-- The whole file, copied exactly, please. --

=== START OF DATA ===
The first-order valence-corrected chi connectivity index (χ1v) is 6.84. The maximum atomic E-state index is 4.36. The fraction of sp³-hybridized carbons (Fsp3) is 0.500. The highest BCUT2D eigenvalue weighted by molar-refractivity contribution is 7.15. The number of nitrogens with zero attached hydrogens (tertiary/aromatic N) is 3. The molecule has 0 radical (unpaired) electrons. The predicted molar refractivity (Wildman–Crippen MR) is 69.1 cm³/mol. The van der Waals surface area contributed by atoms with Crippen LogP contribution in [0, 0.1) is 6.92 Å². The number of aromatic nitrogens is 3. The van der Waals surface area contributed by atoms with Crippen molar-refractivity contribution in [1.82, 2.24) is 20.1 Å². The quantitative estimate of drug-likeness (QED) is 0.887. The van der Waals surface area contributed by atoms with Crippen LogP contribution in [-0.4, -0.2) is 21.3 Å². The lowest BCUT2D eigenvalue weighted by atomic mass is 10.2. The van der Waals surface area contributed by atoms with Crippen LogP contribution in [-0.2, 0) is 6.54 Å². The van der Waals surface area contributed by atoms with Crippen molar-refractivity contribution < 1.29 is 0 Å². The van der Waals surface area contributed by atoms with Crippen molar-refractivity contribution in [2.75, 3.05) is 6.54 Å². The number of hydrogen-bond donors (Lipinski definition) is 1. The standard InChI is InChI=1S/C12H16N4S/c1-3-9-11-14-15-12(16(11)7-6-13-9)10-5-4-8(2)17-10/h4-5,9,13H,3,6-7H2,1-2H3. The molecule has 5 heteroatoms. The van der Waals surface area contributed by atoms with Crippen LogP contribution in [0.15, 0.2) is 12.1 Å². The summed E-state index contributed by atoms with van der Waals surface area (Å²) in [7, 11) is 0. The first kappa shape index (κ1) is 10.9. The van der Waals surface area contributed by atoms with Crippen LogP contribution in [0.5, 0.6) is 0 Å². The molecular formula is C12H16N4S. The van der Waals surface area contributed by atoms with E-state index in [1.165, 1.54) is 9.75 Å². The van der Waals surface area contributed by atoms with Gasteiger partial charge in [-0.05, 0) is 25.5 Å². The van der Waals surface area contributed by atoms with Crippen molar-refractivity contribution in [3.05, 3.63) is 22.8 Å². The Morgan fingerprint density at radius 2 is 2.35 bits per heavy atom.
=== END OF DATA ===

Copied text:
The first-order valence-corrected chi connectivity index (χ1v) is 6.84. The maximum atomic E-state index is 4.36. The fraction of sp³-hybridized carbons (Fsp3) is 0.500. The highest BCUT2D eigenvalue weighted by molar-refractivity contribution is 7.15. The number of nitrogens with zero attached hydrogens (tertiary/aromatic N) is 3. The molecule has 0 radical (unpaired) electrons. The predicted molar refractivity (Wildman–Crippen MR) is 69.1 cm³/mol. The van der Waals surface area contributed by atoms with Crippen LogP contribution in [0, 0.1) is 6.92 Å². The number of aromatic nitrogens is 3. The van der Waals surface area contributed by atoms with Crippen molar-refractivity contribution in [1.82, 2.24) is 20.1 Å². The quantitative estimate of drug-likeness (QED) is 0.887. The van der Waals surface area contributed by atoms with Crippen LogP contribution in [-0.4, -0.2) is 21.3 Å². The lowest BCUT2D eigenvalue weighted by atomic mass is 10.2. The van der Waals surface area contributed by atoms with Crippen LogP contribution in [-0.2, 0) is 6.54 Å². The van der Waals surface area contributed by atoms with Crippen molar-refractivity contribution < 1.29 is 0 Å². The van der Waals surface area contributed by atoms with Crippen molar-refractivity contribution in [2.75, 3.05) is 6.54 Å². The number of hydrogen-bond donors (Lipinski definition) is 1. The standard InChI is InChI=1S/C12H16N4S/c1-3-9-11-14-15-12(16(11)7-6-13-9)10-5-4-8(2)17-10/h4-5,9,13H,3,6-7H2,1-2H3. The molecule has 5 heteroatoms. The van der Waals surface area contributed by atoms with Crippen LogP contribution in [0.15, 0.2) is 12.1 Å². The summed E-state index contributed by atoms with van der Waals surface area (Å²) in [7, 11) is 0. The first kappa shape index (κ1) is 10.9. The van der Waals surface area contributed by atoms with Crippen LogP contribution in [0.5, 0.6) is 0 Å². The molecular formula is C12H16N4S. The van der Waals surface area contributed by atoms with E-state index in [1.165, 1.54) is 9.75 Å². The van der Waals surface area contributed by atoms with Gasteiger partial charge in [-0.05, 0) is 25.5 Å². The van der Waals surface area contributed by atoms with Crippen molar-refractivity contribution in [3.05, 3.63) is 22.8 Å². The Morgan fingerprint density at radius 2 is 2.35 bits per heavy atom.